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On Wednesday, Feb. 3, the Mortgage Leadership Outlook featured Eric Mitchell, author of “The WHY of MONEY” and executive vice president – National Retail, Gold Star Mortgage Financial Group. Mitchell joined series' host Andrew Berman, head of engagement and outreach for National Mortgage Professional Magazine, as they explore Mitchell's transformation after selling his company, went soul-seeking and wound up in Los Angeles. They also chatted about what motivates Mitchell, his five reasons that drive originators to go from good to great, the possibility of Fintech replacing originators and more.
Mitchell has been with Gold Star Mortgage Financial Group since February 2015. He was named one of NMP's Most Connected Mortgage Professionals in 2018. Mitchell has 30,000 industry LinkedIn connections, 5,000 personal Facebook connections and is a certified master practitioner in neuro-linguistic programming. He negotiated the national agreement between Gold Star and CraigProctor.com, to revolutionize the way Realtors and Loan Officers work together.
Highlights From The Interview:
- “It is 2021 and I would say that Fintech is radically changing the way we’re doing business,” Mitchell told Berman. “Whether you think it is or it isn’t, it is. You either can skate to where the puck is and get in front of Fintech, or you’re going to get body checked into the boards and your career is over.”
- Mitchell said 70% of loan officers will be wiped out by Fintech in the next five to seven years. The ones that won’t make it are trained to do what everyone in their field is trained to do. The ones that will make will engage and adopt technology at a radically different pace.
- “Technology is not going to replace loan officers. Loan officers that adopt technology at a very high level will replace the loan officers that don’t.”
- “If you’re out on the market saying, ‘I have better rates because I’m a mortgage broker, I’ve got great rates,’ if that’s your value proposition in the marketplace, you are the walking dead.”
- Mitchell got into the mortgage business in 1999 after moving to Minnesota from Canada. Mitchell said a bank broke a promise to him and after some more research, he realized he could make a difference.
- In December 2006, Mitchell said he made more money than he had ever dreamed of in his life. Then in 2007, he found out about a website called Implode-O-Meter and “saw names that shouldn’t be on that list.” Upon further investigation, Mitchell decided he was going to sell his business. He was able to sell to First Tennessee Bank and deposited the check as fast as he could. Three weeks later, the bank went under in a day after funding $2 billion a month.
- He later moved to Los Angeles to get away from the snow. Once there, he and a friend decided to build a production team. His friend left on a pre-planned vacation to Vietnam. When he came back, he no longer wanted to originate mortgages anymore.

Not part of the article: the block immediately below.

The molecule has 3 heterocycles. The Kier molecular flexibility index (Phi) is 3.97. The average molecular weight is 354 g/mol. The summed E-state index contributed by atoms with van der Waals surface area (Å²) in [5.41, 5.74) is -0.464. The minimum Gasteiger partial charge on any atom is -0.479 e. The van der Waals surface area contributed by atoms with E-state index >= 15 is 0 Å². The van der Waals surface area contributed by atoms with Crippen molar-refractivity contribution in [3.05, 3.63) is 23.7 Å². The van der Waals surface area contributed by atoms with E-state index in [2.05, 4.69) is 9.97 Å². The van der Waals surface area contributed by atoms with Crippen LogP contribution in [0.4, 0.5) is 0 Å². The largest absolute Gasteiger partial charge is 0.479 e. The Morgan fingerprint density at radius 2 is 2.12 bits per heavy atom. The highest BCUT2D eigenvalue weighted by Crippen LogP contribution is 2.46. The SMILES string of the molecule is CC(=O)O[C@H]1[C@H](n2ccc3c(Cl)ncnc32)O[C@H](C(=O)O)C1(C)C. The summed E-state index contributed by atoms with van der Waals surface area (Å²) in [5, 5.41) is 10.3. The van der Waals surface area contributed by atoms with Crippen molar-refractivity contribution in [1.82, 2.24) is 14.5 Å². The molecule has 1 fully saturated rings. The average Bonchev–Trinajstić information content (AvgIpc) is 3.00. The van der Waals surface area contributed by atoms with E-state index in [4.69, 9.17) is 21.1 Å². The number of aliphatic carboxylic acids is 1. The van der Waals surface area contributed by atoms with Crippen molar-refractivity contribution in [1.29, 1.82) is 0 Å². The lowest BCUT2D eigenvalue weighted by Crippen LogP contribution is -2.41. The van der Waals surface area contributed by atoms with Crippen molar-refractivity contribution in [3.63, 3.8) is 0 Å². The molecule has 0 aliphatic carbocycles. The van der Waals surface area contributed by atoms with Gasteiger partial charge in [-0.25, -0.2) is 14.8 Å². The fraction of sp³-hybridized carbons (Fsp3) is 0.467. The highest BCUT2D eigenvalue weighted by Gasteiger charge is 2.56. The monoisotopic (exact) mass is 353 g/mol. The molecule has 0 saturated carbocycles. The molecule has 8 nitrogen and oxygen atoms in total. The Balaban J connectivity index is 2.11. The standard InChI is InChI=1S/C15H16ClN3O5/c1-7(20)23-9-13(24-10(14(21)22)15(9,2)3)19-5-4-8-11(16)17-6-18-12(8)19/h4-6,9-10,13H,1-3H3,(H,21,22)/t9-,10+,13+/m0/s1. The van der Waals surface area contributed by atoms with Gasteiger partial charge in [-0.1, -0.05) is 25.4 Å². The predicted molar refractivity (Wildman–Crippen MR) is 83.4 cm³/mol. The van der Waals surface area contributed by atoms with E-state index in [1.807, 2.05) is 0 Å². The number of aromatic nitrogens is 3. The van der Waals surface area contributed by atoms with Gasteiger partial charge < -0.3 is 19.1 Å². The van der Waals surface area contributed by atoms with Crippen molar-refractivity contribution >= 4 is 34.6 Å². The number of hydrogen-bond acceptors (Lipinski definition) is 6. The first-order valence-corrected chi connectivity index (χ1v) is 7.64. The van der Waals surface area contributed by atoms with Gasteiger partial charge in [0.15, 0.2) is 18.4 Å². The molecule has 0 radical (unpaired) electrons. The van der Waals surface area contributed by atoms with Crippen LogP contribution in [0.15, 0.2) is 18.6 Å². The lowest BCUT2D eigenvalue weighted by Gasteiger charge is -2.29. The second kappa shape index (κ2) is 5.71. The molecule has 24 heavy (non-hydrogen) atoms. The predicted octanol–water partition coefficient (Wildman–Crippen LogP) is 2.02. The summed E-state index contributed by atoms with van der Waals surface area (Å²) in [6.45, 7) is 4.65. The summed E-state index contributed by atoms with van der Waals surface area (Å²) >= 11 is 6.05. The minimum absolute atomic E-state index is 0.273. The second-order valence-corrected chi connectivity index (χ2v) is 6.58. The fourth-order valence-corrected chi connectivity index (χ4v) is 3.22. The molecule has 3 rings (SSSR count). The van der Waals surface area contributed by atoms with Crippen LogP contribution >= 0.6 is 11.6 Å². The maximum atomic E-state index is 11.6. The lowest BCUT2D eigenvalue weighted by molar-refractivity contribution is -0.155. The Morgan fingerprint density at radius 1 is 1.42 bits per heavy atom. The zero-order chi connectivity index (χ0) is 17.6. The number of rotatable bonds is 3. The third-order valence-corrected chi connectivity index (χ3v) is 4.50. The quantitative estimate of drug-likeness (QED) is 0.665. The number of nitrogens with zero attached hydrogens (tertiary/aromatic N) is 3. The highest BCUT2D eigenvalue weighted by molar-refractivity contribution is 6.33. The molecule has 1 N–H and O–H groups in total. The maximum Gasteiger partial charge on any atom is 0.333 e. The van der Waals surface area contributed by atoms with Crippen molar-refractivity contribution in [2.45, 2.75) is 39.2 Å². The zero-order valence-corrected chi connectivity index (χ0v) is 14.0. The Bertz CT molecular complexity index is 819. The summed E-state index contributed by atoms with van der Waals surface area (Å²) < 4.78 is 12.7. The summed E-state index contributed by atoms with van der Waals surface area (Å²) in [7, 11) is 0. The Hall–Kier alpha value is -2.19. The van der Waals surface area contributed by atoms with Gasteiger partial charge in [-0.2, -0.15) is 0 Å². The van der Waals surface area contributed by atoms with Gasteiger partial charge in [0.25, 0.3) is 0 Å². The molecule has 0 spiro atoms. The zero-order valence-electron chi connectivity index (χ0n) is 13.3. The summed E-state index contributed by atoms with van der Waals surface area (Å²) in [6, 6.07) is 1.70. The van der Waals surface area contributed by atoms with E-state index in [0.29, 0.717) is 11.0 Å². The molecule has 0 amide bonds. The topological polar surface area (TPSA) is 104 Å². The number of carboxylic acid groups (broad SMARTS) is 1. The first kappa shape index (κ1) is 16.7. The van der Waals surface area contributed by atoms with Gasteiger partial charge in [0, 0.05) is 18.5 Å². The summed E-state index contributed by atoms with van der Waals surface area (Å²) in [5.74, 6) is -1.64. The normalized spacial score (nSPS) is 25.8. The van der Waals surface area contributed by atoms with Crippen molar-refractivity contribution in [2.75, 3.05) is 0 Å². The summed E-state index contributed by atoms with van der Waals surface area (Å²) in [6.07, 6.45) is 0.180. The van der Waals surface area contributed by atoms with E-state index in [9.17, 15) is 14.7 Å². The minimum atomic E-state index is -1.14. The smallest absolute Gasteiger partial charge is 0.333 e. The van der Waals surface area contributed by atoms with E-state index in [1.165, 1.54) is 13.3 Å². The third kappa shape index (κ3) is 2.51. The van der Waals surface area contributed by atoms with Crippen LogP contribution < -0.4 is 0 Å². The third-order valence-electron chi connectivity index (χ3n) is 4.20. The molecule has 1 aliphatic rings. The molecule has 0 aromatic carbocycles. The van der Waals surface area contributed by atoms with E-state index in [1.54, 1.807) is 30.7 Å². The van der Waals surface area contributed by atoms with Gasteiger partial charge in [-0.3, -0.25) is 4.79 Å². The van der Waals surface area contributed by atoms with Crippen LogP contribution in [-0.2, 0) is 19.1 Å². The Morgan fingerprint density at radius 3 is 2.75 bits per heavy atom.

- Mitchell then went to Prospect Mortgage and created a short-sale division. He would later receive an offer from an independent mortgage bank and 30 days after accepting that position, a friend at Prospect Mortgage called and said she believed the company was in trouble after HUD auditors walked into their office. Two days later, HUD issued a memo saying that anyone found doing string LLCs with joint ventures in any way would have their HUD license revoked.
- He would pivot once again. After attending a Realtor seminar, he chatted with the speaker to see why there were no sponsors at the event. He was granted the opportunity to become a sponsor for free and travel with the speaker. Mitchell would have visibility at a high level and helped a company develop a stated-income product, which he presented to rooms full of Realtors. He was doing about $100-$150 million a month with his team.
- Later on, Mitchell decided he wanted to travel less and settle down. He met with Gold Star Mortgage and signed on in February 2015.
- “There’s a list of things that I’m good at. One … is quantifying algorithms, quantifying steps,” said Mitchell. He used that knowledge along with systems he learned from top professionals along the way to develop a system of his own. He tries to get people to understand where to change their focus.
- “The purpose of the book was to give them their new focus. If I’m focused on the money, I’ll never get the money. Ever.”
- Mitchell realized there was something more to the achievement of all of the successful business minds he talked to when writing his book. When asked what drove them, they gave the same five answers every time. He says not all five reasons have to resonate: just one does.
- His five reasons are lifestyle, emotional ratification, taking care of your parents, opportunities for your children, and legacy (creating permanency). Mitchell stated that for him emotional ratification was a driving factor.
- “I just want people to understand their own drivers. If it’s going to be a driver, if it’s going to change your activities and your behavior, it has to mean something.”
See the entire interview between Mitchell and Berman below.
See all the interviews from the Mortgage Leadership Outlook series on its YouTube channel.